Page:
Amundi’s New CEO Has Roadmap Laid Out as She Takes on BlackRock
(Bloomberg) -- As Valerie Baudson takes charge today as chief executive officer of Amundi, Europe’s biggest asset manager, she says pressure on margins from low interest rates, intensifying competition from rivals like BlackRock Inc. and the development of passive management will be among her biggest challenges.
Add to that an expansion in Asia and rising ambitions for ESG investments, and the 50-year-old has her plate full. Baudson has taken over a firm with about 1.76 trillion euros ($2.14 trillion) under management from Yves Perrier, who’s now chairman.
“We will consolidate our leadership in Europe and amplify our development in Asia,” Baudson said in a written response to questions.
With her ascension, Baudson has become the top-ranking woman in European asset management. Her rise coincides with the emergence of the turbo-charged exchange traded fund sector -- which she expects will grow at an annual 12% clip over the next five years -- as a game changer for the continent’s industry. It’s a sector she knows better than anyone at Amundi, having helped build the business that is now hauling in mountains of investor money -- total assets held across Europe’s ETFs reached 1 trillion euros for the first time in 2020, according to data from Morningstar Inc.
“Her background in ETFs and thematic investing areas, where the group is looking to expand, made her an obvious internal candidate,” said Michael Sanderson, Head of European Diversified Financials Research at Barclays.
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Only the second CEO since the creation of Amundi through the merger of the asset management units of Credit Agricole SA and Societe General SA in 2010, Baudson has made clear she will not so much be designing a new strategy as delivering on the ambitious objectives set by Perrier.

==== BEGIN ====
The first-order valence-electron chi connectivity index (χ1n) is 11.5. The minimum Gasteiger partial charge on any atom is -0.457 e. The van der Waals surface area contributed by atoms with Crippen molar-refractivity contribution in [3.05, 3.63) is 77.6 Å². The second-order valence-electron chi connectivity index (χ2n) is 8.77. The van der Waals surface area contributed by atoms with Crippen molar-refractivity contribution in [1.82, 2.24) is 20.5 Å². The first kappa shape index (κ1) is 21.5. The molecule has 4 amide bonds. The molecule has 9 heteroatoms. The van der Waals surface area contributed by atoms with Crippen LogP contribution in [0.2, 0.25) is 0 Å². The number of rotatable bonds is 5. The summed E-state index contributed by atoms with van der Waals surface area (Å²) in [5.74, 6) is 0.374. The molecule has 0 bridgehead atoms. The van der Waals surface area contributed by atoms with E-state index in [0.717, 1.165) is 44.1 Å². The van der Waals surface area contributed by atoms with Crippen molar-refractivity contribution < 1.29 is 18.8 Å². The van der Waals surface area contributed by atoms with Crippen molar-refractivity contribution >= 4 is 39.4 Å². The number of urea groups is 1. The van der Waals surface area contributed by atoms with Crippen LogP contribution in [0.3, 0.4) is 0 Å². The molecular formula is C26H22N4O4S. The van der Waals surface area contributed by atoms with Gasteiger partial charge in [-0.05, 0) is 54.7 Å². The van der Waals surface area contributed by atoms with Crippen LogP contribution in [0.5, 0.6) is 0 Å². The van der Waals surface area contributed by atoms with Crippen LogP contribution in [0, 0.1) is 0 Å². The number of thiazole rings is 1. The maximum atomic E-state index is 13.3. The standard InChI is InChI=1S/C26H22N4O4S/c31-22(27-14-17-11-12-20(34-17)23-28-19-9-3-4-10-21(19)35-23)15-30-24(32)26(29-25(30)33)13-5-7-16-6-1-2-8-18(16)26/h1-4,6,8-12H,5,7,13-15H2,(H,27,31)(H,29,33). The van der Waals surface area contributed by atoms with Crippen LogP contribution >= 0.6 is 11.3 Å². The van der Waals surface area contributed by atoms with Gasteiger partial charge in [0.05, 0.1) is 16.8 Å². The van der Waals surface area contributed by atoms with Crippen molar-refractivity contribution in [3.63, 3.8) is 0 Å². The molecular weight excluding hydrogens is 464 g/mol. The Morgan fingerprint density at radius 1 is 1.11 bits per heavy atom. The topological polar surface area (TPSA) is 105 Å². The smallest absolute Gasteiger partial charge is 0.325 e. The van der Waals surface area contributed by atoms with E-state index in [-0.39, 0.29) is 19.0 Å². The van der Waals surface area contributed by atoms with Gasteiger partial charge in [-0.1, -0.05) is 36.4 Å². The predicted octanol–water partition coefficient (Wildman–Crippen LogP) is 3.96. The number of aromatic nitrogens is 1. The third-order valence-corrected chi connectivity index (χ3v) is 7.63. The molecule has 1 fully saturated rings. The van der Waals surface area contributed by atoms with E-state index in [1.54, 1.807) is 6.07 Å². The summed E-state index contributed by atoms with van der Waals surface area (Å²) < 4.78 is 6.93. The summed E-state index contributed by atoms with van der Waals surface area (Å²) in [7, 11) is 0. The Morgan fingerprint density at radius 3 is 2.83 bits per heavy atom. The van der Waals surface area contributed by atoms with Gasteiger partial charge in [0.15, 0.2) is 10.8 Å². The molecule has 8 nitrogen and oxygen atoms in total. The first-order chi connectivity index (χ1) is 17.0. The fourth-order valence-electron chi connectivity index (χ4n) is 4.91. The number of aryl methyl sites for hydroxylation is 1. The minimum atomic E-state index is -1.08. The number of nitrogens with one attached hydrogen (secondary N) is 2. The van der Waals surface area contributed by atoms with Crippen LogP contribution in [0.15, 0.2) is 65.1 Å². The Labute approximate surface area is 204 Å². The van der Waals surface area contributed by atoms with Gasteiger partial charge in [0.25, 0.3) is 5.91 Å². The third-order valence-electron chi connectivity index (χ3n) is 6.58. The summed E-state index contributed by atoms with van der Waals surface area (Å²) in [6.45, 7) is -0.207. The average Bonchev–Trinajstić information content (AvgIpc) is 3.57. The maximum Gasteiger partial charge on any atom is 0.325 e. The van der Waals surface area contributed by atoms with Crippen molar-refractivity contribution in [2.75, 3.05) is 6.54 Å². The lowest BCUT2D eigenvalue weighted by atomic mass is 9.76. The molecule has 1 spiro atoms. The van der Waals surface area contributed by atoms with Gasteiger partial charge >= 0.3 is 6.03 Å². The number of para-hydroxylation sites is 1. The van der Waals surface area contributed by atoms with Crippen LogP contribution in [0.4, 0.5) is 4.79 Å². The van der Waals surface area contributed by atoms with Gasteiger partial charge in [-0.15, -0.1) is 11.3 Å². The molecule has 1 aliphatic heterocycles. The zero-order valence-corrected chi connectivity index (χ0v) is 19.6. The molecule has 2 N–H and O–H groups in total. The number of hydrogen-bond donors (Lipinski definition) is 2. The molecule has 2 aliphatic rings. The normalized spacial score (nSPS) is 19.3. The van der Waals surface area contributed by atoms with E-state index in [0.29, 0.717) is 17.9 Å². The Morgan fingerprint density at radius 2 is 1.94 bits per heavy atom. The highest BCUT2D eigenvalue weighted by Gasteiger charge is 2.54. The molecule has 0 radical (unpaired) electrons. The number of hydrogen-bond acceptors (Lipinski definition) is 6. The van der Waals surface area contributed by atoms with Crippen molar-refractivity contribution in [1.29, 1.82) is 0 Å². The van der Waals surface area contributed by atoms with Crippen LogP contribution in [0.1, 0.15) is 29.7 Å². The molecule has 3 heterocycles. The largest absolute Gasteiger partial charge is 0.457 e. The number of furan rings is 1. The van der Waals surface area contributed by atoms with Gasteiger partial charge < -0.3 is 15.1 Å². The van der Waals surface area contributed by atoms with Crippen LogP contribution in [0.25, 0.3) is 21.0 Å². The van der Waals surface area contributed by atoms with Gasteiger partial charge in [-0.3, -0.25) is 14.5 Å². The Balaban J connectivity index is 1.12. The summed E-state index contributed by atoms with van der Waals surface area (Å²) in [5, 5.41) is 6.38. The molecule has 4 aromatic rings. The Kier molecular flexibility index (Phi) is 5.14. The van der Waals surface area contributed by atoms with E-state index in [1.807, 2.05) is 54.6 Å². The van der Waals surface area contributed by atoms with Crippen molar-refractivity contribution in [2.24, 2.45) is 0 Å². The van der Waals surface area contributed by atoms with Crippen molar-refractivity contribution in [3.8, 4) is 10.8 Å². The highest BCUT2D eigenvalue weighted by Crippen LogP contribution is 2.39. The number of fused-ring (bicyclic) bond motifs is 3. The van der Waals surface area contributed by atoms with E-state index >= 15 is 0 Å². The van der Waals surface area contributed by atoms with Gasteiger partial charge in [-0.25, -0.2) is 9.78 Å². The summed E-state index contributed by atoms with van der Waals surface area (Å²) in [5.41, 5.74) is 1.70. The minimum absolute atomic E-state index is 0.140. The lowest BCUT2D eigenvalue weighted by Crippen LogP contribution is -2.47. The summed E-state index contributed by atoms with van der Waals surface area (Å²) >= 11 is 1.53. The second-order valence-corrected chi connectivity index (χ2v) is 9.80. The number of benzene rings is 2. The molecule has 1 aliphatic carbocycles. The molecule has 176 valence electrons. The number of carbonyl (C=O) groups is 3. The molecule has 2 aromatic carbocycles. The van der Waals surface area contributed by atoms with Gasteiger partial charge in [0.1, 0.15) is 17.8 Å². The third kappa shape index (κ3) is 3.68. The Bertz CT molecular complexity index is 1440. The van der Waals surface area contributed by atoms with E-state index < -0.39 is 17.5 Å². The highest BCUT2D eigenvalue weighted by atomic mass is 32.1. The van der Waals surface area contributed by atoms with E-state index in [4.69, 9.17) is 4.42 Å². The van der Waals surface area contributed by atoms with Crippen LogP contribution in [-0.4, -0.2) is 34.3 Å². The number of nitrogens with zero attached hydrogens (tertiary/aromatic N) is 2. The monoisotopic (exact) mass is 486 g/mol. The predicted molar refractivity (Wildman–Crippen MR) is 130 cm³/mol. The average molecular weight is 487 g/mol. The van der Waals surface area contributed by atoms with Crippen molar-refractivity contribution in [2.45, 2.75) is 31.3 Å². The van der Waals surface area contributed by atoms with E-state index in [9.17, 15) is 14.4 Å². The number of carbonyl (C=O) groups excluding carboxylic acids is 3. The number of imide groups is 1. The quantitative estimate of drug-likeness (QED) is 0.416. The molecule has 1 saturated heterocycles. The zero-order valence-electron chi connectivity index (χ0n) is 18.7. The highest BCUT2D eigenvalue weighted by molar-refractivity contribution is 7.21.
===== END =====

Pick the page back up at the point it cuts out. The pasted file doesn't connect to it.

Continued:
‘A Good Hand’
Last month, Amundi reported its highest quarterly profit since the firm’s trading debut in 2015 as rising equity markets fueled an increase in fees.
On Perrier’s watch, Amundi more than doubled its assets under management as he executed some high-profile acquisitions, buying Pioneer Global Asset Management SpA from Unicredit in 2016 and Banco de Sabadell SA’s asset management subsidiary in 2020. In April, he entered into exclusive negotiations with Societe Generale to acquire its Lyxor unit -- a 173-billion euro fund manager -- in a deal that will make Amundi Europe’s second-biggest provider of passive funds behind BlackRock.
“Baudson is dealt a good hand, as Amundi has a positive track record,” said Sarah Jane Mahmud, senior analyst at Bloomberg Intelligence. “In comparison, Standard Life Aberdeen’s Stephen Bird, who took on the CEO role last September, joined a firm that faced more challenges, with decreasing assets under management and consistent outflows.”
Among early tasks as CEO for Baudson -- who created Amundi’s passive investment unit from scratch in 2008 -- will be to complete the Lyxor acquisition and integrate it. The 825-million euro deal, whose completion is set for February 2022, will help Amundi leapfrog rivals such as Deutsche Bank’s DWS and UBS in passive products, with 142 billion euros in such assets.
Another key priority will be to intensify Amundi’s push in Asia, with a goal to reach 500 billion euros in assets in the region by 2025. In December 2019, Amundi created a joint-venture with Bank of China, becoming the first foreign company to own a majority stake in a Chinese asset management firm. The unit started operations in October.
Yet another well-defined target for the new CEO is to generate 150 million euros in revenue from Amundi Technology in the next five years. The company is following in the footsteps of BlackRock and others who have turned software services into a lucrative side business. In 2020, BlackRock, the world’s largest asset manager, earned more than $1 billion in technology services revenue, a category that includes sales of its Aladdin software.
“Amundi has given clear targets for its technology platform and its push in Asia, so Baudson will be judged on those,” Sanderson said.
A graduate of France’s elite business school HEC and a brokerage executive turned asset manager, Baudson is a veteran of Credit Agricole, which still owns a majority stake in Amundi. She has spent 14 years at Amundi.
“Baudson’s appointment is a pretty big deal for female representation as there is a huge lack of diversity in asset management,” said BI’s Mahmud.
The new CEO’s advice to women who want to make it in finance: “Don’t hesitate to dare, to manifest your ambition.”
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